Game: Halo 5: Guardians
Console: Xbox One (reviewed)
Publisher: Microsoft Studios
Developer: 343 Industries
Halo 5: Guardians provided a much-needed refresh for the Halo series following several lackluster releases. It contains all the core elements fans have come to expect from the franchise, with a slightly updated feel courtesy of 343 Industries. For example, players spend a good portion of the game playing as a new character — Spartan John Locke — and hunting down the rogue Master Chief. (Not to mention the voice and likeness of Nathan Fillion).
Let’s talk about the graphics. Visually, this game is absolutely stunning — probably the best-looking game I’ve seen for Xbox One thus far. Of course, this is to be expected from such a central franchise, but it definitely bears acknowledgment; I was consistently blown away by just how good it looks. And if you’re worried that the top-notch graphics will detract from gameplay, don’t — I found it to be incredibly smooth. The levels are linear but well-balanced, and the maps often require you to use the new ledge-climbing function.
The soundtrack is, of course, on par with what we’ve come to expect from the Halo franchise. The music returned to a more iconic Halo feel, bringing back the monk-style chanting, after the experimental (and unpopular) soundtrack of Halo 4. There was some apprehension, as 343 decided to go with in-house composer Kazuma Jinnouchi, but the music is as haunting as ever. The audio is spectacular overall, with sound effects that really immerse you in the heat of battle.
In addition to the classic weapons that we’re all familiar with, there are a few new ones added into the mix. The limited availability of ammo ensures that you have to switch up your weapon often, adding a dynamic element. There are new combat mechanics as well, which enhance gameplay without over-complicating things. For example, when your shield is depleted, members of your team can revive you (provided you don’t die in a fiery explosion or fall off the edge), reducing the likelihood of rage-quitting. You can also use the left trigger to aim down the sights with any weapon, similar to Call of Duty, and perform what’s known as a “ground pound”, which seems fairly useless. I also wasn’t a fan of the combat-free areas, where you had to walk around and find people and listen in on conversations. They were dull and interrupted the flow of the game.
Halo 5‘s story was rather straightforward, but never boring thanks to the updated gameplay; in addition, the characters were far better developed in this campaign. Each character, far from being an anonymous suit of armor, has a personality and backstory that adds to the game. Guardians does assume that you know the lore and backstory of the universe, though, so familiarize yourself if you haven’t already. It also ended on an enormous cliffhanger, leaving the way wide open for a Halo 6. After this installment, I’m very interested to see what 343 has in store next.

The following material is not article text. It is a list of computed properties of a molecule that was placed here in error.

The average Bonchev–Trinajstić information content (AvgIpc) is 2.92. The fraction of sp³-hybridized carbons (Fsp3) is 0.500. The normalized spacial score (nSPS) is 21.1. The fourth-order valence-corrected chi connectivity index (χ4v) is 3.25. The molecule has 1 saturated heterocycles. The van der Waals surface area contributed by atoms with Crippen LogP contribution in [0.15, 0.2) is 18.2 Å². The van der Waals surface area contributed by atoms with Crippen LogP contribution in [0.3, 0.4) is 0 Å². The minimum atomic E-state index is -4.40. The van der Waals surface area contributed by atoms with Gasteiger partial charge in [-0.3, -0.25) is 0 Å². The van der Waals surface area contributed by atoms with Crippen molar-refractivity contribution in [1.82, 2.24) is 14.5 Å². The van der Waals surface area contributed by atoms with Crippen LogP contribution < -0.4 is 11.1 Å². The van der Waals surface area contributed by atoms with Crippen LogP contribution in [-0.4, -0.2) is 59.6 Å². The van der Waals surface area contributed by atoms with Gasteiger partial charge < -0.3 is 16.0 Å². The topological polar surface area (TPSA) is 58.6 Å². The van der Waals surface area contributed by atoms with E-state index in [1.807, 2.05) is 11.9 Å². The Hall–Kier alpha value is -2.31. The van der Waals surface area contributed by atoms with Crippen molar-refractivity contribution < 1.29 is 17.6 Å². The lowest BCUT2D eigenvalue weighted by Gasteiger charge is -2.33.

As for multiplayer, it is a vast improvement over the disastrous Master Chief Collection. The standard variants are all present, although the large variety of game modes that Halo is known for is conspicuously absent (no King of the Hill or Big Team Battle), although developers may plan on adding them in future patches. For now, they have chosen to focus their efforts on Warzone – a large-scale 12v12 battle spanning larger maps, with added AI enemies and multiple objectives. It may very well be a worthwhile trade-off. The new combat mechanics, which may feel superfluous in the campaign, really add a new dimension to multiplayer.
The biggest drawback, in my opinion, is the lack of local multiplayer; don’t plan on any Halo 5 gatherings with your friends. This may not be an issue for everyone, and we’re not going to let it factor into our overall Halo 5 review score, but in a household where my husband and I would both like to play and game time is limited due to children, it’s a major downside (because who can afford a second console?). We’ll just have to take turns.